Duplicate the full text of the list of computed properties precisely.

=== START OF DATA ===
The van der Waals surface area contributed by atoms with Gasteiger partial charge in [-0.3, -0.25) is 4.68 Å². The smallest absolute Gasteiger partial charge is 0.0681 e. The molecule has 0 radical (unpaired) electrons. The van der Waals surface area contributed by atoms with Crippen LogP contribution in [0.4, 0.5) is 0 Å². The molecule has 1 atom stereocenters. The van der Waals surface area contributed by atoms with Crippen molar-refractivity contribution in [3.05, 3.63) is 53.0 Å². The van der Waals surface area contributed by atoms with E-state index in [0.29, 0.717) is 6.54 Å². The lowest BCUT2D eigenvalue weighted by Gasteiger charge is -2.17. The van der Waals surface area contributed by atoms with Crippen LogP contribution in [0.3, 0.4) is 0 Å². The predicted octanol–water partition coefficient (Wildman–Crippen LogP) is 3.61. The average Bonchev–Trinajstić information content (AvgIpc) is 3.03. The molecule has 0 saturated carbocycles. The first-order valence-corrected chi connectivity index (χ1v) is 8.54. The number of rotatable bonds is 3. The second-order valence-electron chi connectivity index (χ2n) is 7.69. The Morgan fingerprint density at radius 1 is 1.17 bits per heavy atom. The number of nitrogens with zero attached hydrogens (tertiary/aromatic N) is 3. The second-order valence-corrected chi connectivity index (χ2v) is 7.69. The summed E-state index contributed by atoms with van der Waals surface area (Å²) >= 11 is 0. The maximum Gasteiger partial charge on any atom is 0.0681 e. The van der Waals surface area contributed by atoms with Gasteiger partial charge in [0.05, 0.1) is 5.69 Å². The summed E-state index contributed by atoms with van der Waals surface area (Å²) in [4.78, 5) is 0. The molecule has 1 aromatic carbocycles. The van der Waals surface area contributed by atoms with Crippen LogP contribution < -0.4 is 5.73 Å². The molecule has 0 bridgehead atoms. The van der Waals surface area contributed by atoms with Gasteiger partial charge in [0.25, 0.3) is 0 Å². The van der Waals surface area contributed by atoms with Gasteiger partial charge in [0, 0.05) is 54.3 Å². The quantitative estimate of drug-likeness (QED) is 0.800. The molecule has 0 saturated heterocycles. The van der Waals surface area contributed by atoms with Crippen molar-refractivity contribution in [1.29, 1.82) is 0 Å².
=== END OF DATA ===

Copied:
The van der Waals surface area contributed by atoms with Gasteiger partial charge in [-0.3, -0.25) is 4.68 Å². The smallest absolute Gasteiger partial charge is 0.0681 e. The molecule has 0 radical (unpaired) electrons. The van der Waals surface area contributed by atoms with Crippen LogP contribution in [0.4, 0.5) is 0 Å². The molecule has 1 atom stereocenters. The van der Waals surface area contributed by atoms with Crippen molar-refractivity contribution in [3.05, 3.63) is 53.0 Å². The van der Waals surface area contributed by atoms with E-state index in [0.29, 0.717) is 6.54 Å². The lowest BCUT2D eigenvalue weighted by Gasteiger charge is -2.17. The van der Waals surface area contributed by atoms with Crippen LogP contribution in [0.3, 0.4) is 0 Å². The predicted octanol–water partition coefficient (Wildman–Crippen LogP) is 3.61. The average Bonchev–Trinajstić information content (AvgIpc) is 3.03. The molecule has 0 saturated carbocycles. The first-order valence-corrected chi connectivity index (χ1v) is 8.54. The number of rotatable bonds is 3. The second-order valence-electron chi connectivity index (χ2n) is 7.69. The Morgan fingerprint density at radius 1 is 1.17 bits per heavy atom. The number of nitrogens with zero attached hydrogens (tertiary/aromatic N) is 3. The second-order valence-corrected chi connectivity index (χ2v) is 7.69. The summed E-state index contributed by atoms with van der Waals surface area (Å²) >= 11 is 0. The maximum Gasteiger partial charge on any atom is 0.0681 e. The van der Waals surface area contributed by atoms with Gasteiger partial charge in [0.05, 0.1) is 5.69 Å². The summed E-state index contributed by atoms with van der Waals surface area (Å²) in [4.78, 5) is 0. The molecule has 1 aromatic carbocycles. The van der Waals surface area contributed by atoms with Crippen LogP contribution < -0.4 is 5.73 Å². The molecule has 0 bridgehead atoms. The van der Waals surface area contributed by atoms with Gasteiger partial charge in [0.25, 0.3) is 0 Å². The van der Waals surface area contributed by atoms with Gasteiger partial charge in [0, 0.05) is 54.3 Å². The quantitative estimate of drug-likeness (QED) is 0.800. The molecule has 0 saturated heterocycles. The van der Waals surface area contributed by atoms with Crippen molar-refractivity contribution in [1.29, 1.82) is 0 Å².